With technology forming a huge part of our everyday lives – both personally and professionally – it’s no surprise that having a strong online presence is one of the best ways for settings to get noticed by prospective parents.
As a result, first impressions are rarely face-to-face – with many visitors having looked up a provider long before they make the decision to pay them a visit.
Most importantly, settings don’t need to have a website will all the bells and whistles – which costs thousands of pounds to develop – but they must ensure that they can be found.
Of course, the brand colours and layout have to represent the nursery’s ethos and personality, but some simple content additions such as parent testimonials or snippets from latest Ofsted reports, can really go a long way towards illustrating both credibility and personality.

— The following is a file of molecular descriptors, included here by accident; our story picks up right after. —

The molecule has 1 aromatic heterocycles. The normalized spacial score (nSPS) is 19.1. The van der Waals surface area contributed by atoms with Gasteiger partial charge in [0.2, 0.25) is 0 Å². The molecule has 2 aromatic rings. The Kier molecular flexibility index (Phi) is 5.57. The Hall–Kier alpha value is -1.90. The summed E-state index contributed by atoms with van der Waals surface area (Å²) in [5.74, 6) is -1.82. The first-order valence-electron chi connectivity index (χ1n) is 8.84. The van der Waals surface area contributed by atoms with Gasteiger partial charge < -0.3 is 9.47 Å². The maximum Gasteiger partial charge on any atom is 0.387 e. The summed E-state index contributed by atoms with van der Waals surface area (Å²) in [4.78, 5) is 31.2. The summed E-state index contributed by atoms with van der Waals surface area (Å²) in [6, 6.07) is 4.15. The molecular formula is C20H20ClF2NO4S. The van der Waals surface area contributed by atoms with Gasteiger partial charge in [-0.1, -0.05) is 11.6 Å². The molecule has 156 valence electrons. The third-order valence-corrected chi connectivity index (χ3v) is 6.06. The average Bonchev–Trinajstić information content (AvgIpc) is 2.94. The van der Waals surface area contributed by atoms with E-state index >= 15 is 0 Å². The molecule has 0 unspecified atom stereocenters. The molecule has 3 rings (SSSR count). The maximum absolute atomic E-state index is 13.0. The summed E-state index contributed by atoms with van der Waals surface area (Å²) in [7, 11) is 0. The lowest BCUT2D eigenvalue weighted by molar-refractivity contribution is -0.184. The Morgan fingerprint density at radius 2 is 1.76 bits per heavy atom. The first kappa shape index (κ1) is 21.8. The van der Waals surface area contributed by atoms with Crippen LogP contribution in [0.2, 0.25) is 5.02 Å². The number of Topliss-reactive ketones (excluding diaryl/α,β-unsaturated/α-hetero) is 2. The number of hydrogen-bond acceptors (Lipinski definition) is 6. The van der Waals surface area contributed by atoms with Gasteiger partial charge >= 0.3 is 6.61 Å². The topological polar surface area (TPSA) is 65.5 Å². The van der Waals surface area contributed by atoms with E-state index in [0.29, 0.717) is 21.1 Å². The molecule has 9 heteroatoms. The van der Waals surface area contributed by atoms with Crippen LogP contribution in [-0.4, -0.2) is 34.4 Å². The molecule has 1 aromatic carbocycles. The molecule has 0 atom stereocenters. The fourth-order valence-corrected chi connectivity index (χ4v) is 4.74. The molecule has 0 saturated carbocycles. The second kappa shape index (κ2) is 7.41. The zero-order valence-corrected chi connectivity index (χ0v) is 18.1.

Additionally, if a website always has fresh, informative content available – with some relevant keywords – this will help to show that it’s an environment where there’s always something new going on. This is also an important factor when improving a website’s ranking within the search engines.
Embracing the blog
It’s a great idea for nurseries to have a blog if they don’t already, as this acts as the perfect hub to house all company news and parent updates. And it’s a platform where settings can communicate their voice on industry news and sector events.
As a result, this makes it a fantastic place to link to via social media – informing existing and prospective parents about what’s been happening at the nursery, while at the same time helping to drive traffic to the website and increase the content reach.